The case for early detection of ovarian cancer remains as compelling as it is challenging. Early-stage disease is usually curable, but the 22 000 diagnoses that will be made in the United States this year will mostly be late-stage cancer, for which the prognosis is poor. Screening with cancer antigen 125 (CA-125) and transvaginal sonography (TVS) appears practical, but establishing the value of screening is challenging. A positive test result can be definitively evaluated only through abdominal surgery, a procedure with its own risks. Any screening approach therefore needs to avoid undue burden on unaffected women. For a rare disease (annual incidence rate of 0.0004 in postmenopausal women), this means that a screening protocol must achieve extremely high levels of accuracy, particularly for women without cancer. And finally, we need evidence that screening in fact improves survival.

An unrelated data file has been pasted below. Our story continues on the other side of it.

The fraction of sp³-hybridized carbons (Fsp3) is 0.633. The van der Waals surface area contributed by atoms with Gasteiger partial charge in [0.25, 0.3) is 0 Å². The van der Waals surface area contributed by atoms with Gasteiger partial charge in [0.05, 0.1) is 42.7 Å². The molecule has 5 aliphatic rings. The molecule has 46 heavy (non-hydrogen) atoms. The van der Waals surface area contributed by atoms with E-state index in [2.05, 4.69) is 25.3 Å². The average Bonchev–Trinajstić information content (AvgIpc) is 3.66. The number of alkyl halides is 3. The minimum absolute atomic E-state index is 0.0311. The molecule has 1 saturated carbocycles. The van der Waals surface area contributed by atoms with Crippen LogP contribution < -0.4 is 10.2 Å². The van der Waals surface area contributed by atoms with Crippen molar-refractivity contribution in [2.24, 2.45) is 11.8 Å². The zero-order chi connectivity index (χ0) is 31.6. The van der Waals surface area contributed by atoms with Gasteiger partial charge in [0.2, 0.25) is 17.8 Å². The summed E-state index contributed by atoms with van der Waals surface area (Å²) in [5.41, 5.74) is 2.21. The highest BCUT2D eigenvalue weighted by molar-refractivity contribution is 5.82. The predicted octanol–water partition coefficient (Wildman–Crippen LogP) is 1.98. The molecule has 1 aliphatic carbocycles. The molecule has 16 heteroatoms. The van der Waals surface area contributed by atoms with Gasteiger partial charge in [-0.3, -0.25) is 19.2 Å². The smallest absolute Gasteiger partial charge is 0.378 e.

Drescher CW, Anderson GL. The Yet Unrealized Promise of Ovarian Cancer Screening. JAMA Oncol. 2018;4(4):456–457. doi:10.1001/jamaoncol.2018.0028
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